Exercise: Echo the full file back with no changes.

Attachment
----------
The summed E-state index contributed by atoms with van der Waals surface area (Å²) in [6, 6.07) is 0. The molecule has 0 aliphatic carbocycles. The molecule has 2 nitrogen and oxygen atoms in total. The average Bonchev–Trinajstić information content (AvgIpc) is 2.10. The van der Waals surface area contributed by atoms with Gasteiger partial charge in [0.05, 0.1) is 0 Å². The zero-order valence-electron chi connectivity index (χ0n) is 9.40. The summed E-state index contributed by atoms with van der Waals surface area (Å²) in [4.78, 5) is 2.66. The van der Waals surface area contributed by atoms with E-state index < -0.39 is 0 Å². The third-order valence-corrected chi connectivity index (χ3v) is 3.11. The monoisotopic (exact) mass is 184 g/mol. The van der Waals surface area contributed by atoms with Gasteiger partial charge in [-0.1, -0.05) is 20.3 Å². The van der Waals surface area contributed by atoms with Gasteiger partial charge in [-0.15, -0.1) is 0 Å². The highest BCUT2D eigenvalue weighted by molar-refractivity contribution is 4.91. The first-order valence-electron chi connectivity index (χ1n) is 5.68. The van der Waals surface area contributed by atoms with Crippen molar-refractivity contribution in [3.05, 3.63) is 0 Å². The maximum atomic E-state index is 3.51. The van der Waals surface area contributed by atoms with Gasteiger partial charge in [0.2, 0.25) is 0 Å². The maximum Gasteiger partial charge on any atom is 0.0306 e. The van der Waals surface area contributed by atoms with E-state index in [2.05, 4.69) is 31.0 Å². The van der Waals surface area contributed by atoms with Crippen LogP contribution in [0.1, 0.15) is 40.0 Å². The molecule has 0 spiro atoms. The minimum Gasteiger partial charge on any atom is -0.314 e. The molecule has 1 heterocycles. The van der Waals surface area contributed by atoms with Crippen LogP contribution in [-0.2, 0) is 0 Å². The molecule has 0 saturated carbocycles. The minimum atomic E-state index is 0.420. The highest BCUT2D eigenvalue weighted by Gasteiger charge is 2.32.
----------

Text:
The summed E-state index contributed by atoms with van der Waals surface area (Å²) in [6, 6.07) is 0. The molecule has 0 aliphatic carbocycles. The molecule has 2 nitrogen and oxygen atoms in total. The average Bonchev–Trinajstić information content (AvgIpc) is 2.10. The van der Waals surface area contributed by atoms with Gasteiger partial charge in [0.05, 0.1) is 0 Å². The zero-order valence-electron chi connectivity index (χ0n) is 9.40. The summed E-state index contributed by atoms with van der Waals surface area (Å²) in [4.78, 5) is 2.66. The van der Waals surface area contributed by atoms with E-state index < -0.39 is 0 Å². The third-order valence-corrected chi connectivity index (χ3v) is 3.11. The monoisotopic (exact) mass is 184 g/mol. The van der Waals surface area contributed by atoms with Gasteiger partial charge in [-0.1, -0.05) is 20.3 Å². The van der Waals surface area contributed by atoms with Gasteiger partial charge in [-0.15, -0.1) is 0 Å². The highest BCUT2D eigenvalue weighted by molar-refractivity contribution is 4.91. The first-order valence-electron chi connectivity index (χ1n) is 5.68. The van der Waals surface area contributed by atoms with Crippen molar-refractivity contribution in [3.05, 3.63) is 0 Å². The maximum atomic E-state index is 3.51. The van der Waals surface area contributed by atoms with Gasteiger partial charge in [0.2, 0.25) is 0 Å². The maximum Gasteiger partial charge on any atom is 0.0306 e. The van der Waals surface area contributed by atoms with E-state index in [2.05, 4.69) is 31.0 Å². The van der Waals surface area contributed by atoms with Crippen LogP contribution in [0.1, 0.15) is 40.0 Å². The molecule has 0 spiro atoms. The minimum Gasteiger partial charge on any atom is -0.314 e. The molecule has 1 heterocycles. The van der Waals surface area contributed by atoms with Crippen LogP contribution in [-0.2, 0) is 0 Å². The molecule has 0 saturated carbocycles. The minimum atomic E-state index is 0.420. The highest BCUT2D eigenvalue weighted by Gasteiger charge is 2.32.